new, Updates and Press Releases
Recently, a national discussion has been developing online and in the media regarding sexual violence within sports organizations, most notably Hockey Canada.
As a Sexual Assault Support Centre, we stand with all survivors of sexual violence, including those who have experienced harm by athletes. We know serious problems exist at the root of sports culture that too often result in sexual violence. These problems include:
These problems culminate in what is termed rape culture. It is a fact that the harm caused by rape culture in sports organizations and our broader communities predominately impacts women, girls, and gender-diverse people. And because sexism, racism, and colonialism intersect, Black, Indigenous, and racialized women and girls are at even greater risk of being harmed. Sports organizations and athletes must address the issue of sexual violence in sports to build safer communities for all.
Knowing this, working with athletes has been a focus of our Male Allies Program since 2008. Our Leading by Example training supports athletes in becoming community champions in areas such as healthy masculinity and consent. In 2016, we co-created a curriculum for the Ontario Hockey League (OHL) called OHL Onside, and we have been involved in training OHL players since that time.
Due to our experience educating for social change within sports organizations, Hockey Canada recently contacted our Public Education team. They requested specialized training for athletes, team staff and Hockey Canada staff in Calgary over the course of the summer. (Read more in their Action Plan.)
To support the delivery of Leading by Example workshops, SASC reached out in partnership to Calgary Communities Against Sexual Abuse (CCASA), the primary sexual harassment, sexual abuse and sexual assault crisis, counselling and education service provider for Calgary and the surrounding areas. Together our two organizations are in the process of delivering training to different cohorts, covering topics such as healthy masculinity, consent, the continuum of harm, and bystander intervention through interactive activities and discussions.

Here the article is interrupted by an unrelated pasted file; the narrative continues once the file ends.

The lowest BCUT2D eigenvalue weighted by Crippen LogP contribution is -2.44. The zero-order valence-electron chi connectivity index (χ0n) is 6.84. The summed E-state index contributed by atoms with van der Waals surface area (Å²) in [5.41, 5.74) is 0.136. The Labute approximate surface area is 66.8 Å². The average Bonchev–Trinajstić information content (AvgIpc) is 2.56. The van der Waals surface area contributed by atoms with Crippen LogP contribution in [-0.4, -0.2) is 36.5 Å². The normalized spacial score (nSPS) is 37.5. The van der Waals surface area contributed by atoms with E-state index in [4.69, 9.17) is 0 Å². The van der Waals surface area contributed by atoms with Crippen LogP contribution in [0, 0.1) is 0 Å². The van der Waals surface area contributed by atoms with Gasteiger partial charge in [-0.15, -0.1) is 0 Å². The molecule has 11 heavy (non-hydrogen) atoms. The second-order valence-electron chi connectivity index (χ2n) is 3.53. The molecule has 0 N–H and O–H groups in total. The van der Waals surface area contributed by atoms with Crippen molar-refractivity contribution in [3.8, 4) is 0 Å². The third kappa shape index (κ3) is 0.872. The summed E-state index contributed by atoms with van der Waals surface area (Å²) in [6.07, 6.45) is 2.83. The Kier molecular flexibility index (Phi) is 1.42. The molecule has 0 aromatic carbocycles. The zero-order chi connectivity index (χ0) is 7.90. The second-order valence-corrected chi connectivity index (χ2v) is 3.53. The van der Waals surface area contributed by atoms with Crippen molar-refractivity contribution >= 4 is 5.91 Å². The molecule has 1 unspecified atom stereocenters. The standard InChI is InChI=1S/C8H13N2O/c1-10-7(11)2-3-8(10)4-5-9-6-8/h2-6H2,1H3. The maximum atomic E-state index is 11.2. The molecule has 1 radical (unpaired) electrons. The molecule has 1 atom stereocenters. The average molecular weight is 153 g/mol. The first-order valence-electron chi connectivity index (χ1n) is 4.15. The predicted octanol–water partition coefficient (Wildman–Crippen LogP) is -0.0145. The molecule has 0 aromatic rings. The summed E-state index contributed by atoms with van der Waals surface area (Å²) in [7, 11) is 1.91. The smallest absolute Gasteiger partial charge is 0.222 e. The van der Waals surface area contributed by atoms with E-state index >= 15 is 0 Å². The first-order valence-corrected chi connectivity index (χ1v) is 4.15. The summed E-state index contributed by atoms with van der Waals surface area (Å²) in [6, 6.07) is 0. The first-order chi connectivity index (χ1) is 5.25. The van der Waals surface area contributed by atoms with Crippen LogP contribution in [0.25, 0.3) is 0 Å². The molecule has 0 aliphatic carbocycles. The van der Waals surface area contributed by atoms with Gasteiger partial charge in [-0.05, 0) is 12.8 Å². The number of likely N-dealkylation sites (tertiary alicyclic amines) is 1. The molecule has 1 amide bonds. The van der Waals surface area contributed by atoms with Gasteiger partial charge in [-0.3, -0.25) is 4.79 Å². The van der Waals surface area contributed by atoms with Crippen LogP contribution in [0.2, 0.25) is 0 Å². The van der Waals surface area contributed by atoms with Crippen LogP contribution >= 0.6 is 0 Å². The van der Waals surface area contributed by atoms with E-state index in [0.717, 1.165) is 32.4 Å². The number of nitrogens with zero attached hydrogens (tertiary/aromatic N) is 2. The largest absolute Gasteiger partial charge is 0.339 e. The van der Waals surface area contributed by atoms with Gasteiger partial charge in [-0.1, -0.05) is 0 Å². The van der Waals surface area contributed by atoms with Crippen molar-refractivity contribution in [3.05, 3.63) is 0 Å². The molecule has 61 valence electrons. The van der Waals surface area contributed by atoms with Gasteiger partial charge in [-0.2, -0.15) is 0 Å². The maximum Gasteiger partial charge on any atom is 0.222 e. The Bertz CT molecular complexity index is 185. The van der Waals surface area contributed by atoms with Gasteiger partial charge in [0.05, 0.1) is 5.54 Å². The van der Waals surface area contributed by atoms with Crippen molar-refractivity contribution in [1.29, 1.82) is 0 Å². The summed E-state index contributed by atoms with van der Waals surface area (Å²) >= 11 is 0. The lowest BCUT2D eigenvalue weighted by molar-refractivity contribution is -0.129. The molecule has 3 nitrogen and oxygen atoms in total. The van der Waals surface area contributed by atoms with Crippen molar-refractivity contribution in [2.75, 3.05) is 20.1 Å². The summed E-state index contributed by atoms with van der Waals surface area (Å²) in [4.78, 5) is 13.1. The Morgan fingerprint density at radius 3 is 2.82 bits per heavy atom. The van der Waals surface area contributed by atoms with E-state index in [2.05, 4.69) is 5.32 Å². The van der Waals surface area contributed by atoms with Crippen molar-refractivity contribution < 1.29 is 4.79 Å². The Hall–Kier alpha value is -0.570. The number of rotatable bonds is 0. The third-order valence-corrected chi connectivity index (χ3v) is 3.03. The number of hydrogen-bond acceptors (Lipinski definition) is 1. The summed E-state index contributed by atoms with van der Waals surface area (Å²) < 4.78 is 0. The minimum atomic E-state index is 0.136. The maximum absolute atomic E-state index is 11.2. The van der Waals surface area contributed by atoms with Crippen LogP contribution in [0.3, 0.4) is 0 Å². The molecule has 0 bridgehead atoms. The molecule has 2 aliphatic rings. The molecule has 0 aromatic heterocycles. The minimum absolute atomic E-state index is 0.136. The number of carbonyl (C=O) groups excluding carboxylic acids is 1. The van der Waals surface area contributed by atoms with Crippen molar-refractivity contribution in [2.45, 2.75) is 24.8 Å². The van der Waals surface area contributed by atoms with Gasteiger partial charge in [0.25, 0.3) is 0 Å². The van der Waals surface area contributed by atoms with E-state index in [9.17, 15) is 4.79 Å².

We believe anti-sexual violence training is a powerful tool for creating social change. That said, for meaningful change to take hold, training needs to be reinforced by an ongoing, fulsome strategy within sports organizations to address sexual violence to shift rape culture within sports. As part of these efforts, governments, sports organizations, and corporations need to recognize the expertise of community-based sexual assault centres across Canada and fund them to provide training to local athletic organizations. If you are a representative from one of these groups, and want to be part of funding this work, please reach out to our Centre
We know that men and boys, with their unique ability and responsibility, have an essential role to play as allies in the work to end sexual violence. We encourage our community to connect with us to learn how our Male Allies Program can support your group or organization.
Finally, if you are a survivor of sexual violence in Waterloo Region, we are reaching out to you. You are not alone. Our 24-Hour Support Line is available anytime, night, or day at 519-741-8633. To learn more about our services, visit sascwr.org.